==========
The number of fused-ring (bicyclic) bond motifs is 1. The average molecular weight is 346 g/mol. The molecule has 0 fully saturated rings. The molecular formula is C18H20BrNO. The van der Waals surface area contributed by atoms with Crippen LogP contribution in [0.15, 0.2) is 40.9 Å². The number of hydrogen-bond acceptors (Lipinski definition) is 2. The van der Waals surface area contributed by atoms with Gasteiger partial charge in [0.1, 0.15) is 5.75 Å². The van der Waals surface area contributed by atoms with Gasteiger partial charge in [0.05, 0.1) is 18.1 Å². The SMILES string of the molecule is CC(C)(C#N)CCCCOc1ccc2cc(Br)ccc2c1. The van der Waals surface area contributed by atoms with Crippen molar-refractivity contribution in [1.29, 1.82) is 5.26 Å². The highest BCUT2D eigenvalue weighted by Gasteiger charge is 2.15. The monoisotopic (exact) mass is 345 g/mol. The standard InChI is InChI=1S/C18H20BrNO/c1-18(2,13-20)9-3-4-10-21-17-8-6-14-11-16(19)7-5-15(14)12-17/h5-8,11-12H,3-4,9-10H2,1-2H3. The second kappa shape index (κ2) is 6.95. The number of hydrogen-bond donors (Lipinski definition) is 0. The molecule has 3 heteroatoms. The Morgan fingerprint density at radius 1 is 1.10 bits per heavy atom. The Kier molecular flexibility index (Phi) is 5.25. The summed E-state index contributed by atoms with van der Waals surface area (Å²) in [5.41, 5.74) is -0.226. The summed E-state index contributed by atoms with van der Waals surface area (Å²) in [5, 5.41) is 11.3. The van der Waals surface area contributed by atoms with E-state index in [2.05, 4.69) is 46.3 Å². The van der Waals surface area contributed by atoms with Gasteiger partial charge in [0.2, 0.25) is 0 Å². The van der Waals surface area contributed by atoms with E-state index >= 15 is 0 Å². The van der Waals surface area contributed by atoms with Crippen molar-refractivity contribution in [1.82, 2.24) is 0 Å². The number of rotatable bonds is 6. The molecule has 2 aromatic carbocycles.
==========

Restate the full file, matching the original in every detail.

The number of fused-ring (bicyclic) bond motifs is 1. The average molecular weight is 346 g/mol. The molecule has 0 fully saturated rings. The molecular formula is C18H20BrNO. The van der Waals surface area contributed by atoms with Crippen LogP contribution in [0.15, 0.2) is 40.9 Å². The number of hydrogen-bond acceptors (Lipinski definition) is 2. The van der Waals surface area contributed by atoms with Gasteiger partial charge in [0.1, 0.15) is 5.75 Å². The van der Waals surface area contributed by atoms with Gasteiger partial charge in [0.05, 0.1) is 18.1 Å². The SMILES string of the molecule is CC(C)(C#N)CCCCOc1ccc2cc(Br)ccc2c1. The van der Waals surface area contributed by atoms with Crippen molar-refractivity contribution in [1.29, 1.82) is 5.26 Å². The highest BCUT2D eigenvalue weighted by Gasteiger charge is 2.15. The monoisotopic (exact) mass is 345 g/mol. The standard InChI is InChI=1S/C18H20BrNO/c1-18(2,13-20)9-3-4-10-21-17-8-6-14-11-16(19)7-5-15(14)12-17/h5-8,11-12H,3-4,9-10H2,1-2H3. The second kappa shape index (κ2) is 6.95. The number of hydrogen-bond donors (Lipinski definition) is 0. The molecule has 3 heteroatoms. The Morgan fingerprint density at radius 1 is 1.10 bits per heavy atom. The Kier molecular flexibility index (Phi) is 5.25. The summed E-state index contributed by atoms with van der Waals surface area (Å²) in [5.41, 5.74) is -0.226. The summed E-state index contributed by atoms with van der Waals surface area (Å²) in [5, 5.41) is 11.3. The van der Waals surface area contributed by atoms with E-state index in [2.05, 4.69) is 46.3 Å². The van der Waals surface area contributed by atoms with Gasteiger partial charge in [0.2, 0.25) is 0 Å². The van der Waals surface area contributed by atoms with E-state index >= 15 is 0 Å². The van der Waals surface area contributed by atoms with Crippen molar-refractivity contribution in [1.82, 2.24) is 0 Å². The number of rotatable bonds is 6. The molecule has 2 aromatic carbocycles.